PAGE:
Maryland Transportation officials are moving forward with a plan for cyclists to cross the new Governor Harry W. Nice Memorial/Senator Thomas ‘Mac’ Middleton Bridge.
Limited access to the bridge, similar to that of the Thomas J. Hatem Memorial Bridge, left cycling advocates frustrated. Eric Brenner, past chair of the Maryland Bicycle/Pedestrian Advisory Committee, expressed disappointment in the final plan. He said few good options remained after state transportation officials under then-Gov. Larry Hogan (R) failed to build a new Potomac River crossing that incorporated bike and pedestrian access.
“The Nice Bridge stuff was a can’t-win situation the way it was set up,” Brenner said.
“I’m reluctant to even beat them up too much for what they decided to do,” he added, speaking of the Department of Transportation under Hogan’s successor Gov. Wes Moore (D).
The Maryland Transportation Authority announced that cyclists will be able to cross the Potomac using the span — which connects Charles County, Md. to King George County, Va. — on weekends and holidays. The announcement followed a public comment period that ended May 10.
The agency released no statement with the announcement. A spokesperson did not immediately respond to a request for comment.
In May, the agency, in an unattributed statement said: “Public input and safety of bicyclists and motorists are paramount.”
The agency received dozens of comments taking up 19 pages in a summary. Many were critical of the plan.
“This is the dumbest, unsafest design I could possibly imagine. I’d be safer swimming with my bike,” said one commenter whose name the agency redacted.
“I don’t think there should be any bicycles allowed to cross the bridge. It would affect the flow of traffic from the nice flow we’ve seen since the new bridge opened. Major highways are meant to move traffic, it’s not meant to be a scenic leisurely drive,” according to another comment taken from an online survey by the agency.
There were a few positive comments.
“I would ride over any day of the week excluding commuting times and high traffic times. I think the signs directing drivers to move into the left lane when they encounter a cyclist would help motorists to not be held up by cyclists,” according to a comment left during an April 26 public meeting on the plan.
The new four-lane, 1.7-mile bridge opened in October. It replaced a 75-year old, two-lane span along Route 301.
The Maryland Transportation Authority, which operates the toll bridge, announced Tuesday that limited bike access would be allowed over the new span.
The, plan, which goes into effect June 10, will allow cyclists full use of the far-right travel lanes on both the north and the south bound sides of the bridge. Cyclists would push a button as they enter the bridge, triggering flashing lights to alert motorists of their presence.
The warning system would operate for 10-15 minutes to allow a crossing. The cyclist would continue to share the 12-foot-wide lane with motor vehicles.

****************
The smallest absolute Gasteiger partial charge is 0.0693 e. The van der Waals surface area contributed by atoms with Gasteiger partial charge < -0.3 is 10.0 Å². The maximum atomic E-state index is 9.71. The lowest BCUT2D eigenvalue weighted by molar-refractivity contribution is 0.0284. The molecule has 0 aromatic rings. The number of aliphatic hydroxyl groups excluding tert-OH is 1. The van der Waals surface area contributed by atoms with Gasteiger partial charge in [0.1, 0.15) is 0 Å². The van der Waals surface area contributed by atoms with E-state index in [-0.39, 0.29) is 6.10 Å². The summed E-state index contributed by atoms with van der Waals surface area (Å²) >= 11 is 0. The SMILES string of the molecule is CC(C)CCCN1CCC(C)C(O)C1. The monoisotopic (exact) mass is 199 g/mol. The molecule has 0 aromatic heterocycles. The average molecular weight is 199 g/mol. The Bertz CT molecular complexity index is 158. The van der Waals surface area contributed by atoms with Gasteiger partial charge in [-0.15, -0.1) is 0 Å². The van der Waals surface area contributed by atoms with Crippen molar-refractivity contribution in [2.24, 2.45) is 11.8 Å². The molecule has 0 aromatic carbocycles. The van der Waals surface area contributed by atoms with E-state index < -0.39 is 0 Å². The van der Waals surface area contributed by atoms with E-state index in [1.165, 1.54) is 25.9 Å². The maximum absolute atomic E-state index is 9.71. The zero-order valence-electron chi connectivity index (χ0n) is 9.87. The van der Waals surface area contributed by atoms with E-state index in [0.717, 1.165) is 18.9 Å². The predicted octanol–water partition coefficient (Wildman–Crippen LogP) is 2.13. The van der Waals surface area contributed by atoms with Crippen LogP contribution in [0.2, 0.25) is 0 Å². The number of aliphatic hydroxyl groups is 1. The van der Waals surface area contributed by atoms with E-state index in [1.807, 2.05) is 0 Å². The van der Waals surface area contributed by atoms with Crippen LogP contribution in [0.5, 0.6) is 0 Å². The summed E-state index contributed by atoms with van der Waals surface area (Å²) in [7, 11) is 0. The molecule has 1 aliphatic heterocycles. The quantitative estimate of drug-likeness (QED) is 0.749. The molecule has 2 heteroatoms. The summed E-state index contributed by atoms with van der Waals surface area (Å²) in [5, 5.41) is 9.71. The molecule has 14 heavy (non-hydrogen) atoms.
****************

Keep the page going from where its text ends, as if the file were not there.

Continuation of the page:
The crossing is restricted to cyclists who are 18 or older or who hold a valid driver’s license. Access is restricted to dawn to 10 a.m. and 4 p.m. to dusk on Saturdays; dawn to noon and 6 p.m. to dusk on Sundays; and dawn to dusk on state holidays.
This plan allowing cyclists to cross the Potomac River is similar to the system allowing cyclists to cross the Susquehanna River using the Thomas J. Hatem Memorial Bridge. That 1.3-mile toll bridge connecting Havre de Grace to Cecil County was the first in Maryland to allow bike access.
Originally, cyclists had limited daily access on the Hatem Bridge. Later, that access was reduced to weekends and state holidays from dawn to dusk.
“It’s very light use and it’s intentionally meant to discourage people from using it,” Brenner said of the Hatem Bridge.
“They’re making the best of a bad situation but to say that this is the model to go after for the new bridge was just a huge stretch for them to make,” Brenner said. “I think even they know that this is just a terrible option but it’s easy enough to say we’re already doing on the Hatem Bridge, so we’ll do it on the Nice Bridge.”
The new crossing replaces the original two-lane bridge which was steep, narrow and lacked a shoulder or barrier separating northbound and southbound lanes.
Hogan and state transportation officials deemed that aging structure too old to be rehabilitated. Hogan and his transportation secretary Pete Rahn initially promised a modern crossing that would include space for bike and pedestrian access.
Those plans fell by the wayside. Advocates hoped transportation officials would keep the aging structure for bicycle and pedestrian use. The effort to save the older structure landed in federal court where a judge ruled in favor of allowing the state to move forward with plans to raze the bridge. That left few options for cyclists.
“That’s the crime of the missed opportunity of the Nice Bridge,” said Brenner. “You had this thing already there and took it away.”
Brenner said recently appointed transportation secretary Paul Wiedefeld and his department “were handed this hot potato. They hated it. They’re not happy, so wrap it up move on.”